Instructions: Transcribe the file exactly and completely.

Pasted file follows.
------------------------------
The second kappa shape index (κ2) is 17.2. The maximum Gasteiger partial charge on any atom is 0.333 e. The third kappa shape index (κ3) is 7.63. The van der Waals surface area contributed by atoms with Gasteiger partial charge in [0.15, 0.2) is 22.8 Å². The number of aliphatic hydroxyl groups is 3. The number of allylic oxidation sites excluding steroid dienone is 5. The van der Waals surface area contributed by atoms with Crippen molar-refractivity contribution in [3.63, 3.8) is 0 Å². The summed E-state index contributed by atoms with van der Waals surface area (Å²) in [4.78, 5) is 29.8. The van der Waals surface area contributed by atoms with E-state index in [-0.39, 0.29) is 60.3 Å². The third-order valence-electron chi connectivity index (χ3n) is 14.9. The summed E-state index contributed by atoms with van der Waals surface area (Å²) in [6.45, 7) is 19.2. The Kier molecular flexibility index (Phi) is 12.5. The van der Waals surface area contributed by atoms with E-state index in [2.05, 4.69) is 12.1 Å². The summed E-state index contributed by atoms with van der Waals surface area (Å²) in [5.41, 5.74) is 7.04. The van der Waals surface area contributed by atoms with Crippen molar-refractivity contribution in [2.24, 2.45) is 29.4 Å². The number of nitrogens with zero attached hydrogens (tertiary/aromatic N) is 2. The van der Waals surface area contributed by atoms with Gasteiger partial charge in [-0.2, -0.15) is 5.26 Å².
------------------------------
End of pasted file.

The second kappa shape index (κ2) is 17.2. The maximum Gasteiger partial charge on any atom is 0.333 e. The third kappa shape index (κ3) is 7.63. The van der Waals surface area contributed by atoms with Gasteiger partial charge in [0.15, 0.2) is 22.8 Å². The number of aliphatic hydroxyl groups is 3. The number of allylic oxidation sites excluding steroid dienone is 5. The van der Waals surface area contributed by atoms with Crippen molar-refractivity contribution in [3.63, 3.8) is 0 Å². The summed E-state index contributed by atoms with van der Waals surface area (Å²) in [4.78, 5) is 29.8. The van der Waals surface area contributed by atoms with E-state index in [-0.39, 0.29) is 60.3 Å². The third-order valence-electron chi connectivity index (χ3n) is 14.9. The summed E-state index contributed by atoms with van der Waals surface area (Å²) in [6.45, 7) is 19.2. The Kier molecular flexibility index (Phi) is 12.5. The van der Waals surface area contributed by atoms with E-state index in [2.05, 4.69) is 12.1 Å². The summed E-state index contributed by atoms with van der Waals surface area (Å²) in [5.41, 5.74) is 7.04. The van der Waals surface area contributed by atoms with Crippen molar-refractivity contribution in [2.24, 2.45) is 29.4 Å². The number of nitrogens with zero attached hydrogens (tertiary/aromatic N) is 2. The van der Waals surface area contributed by atoms with Gasteiger partial charge in [-0.2, -0.15) is 5.26 Å².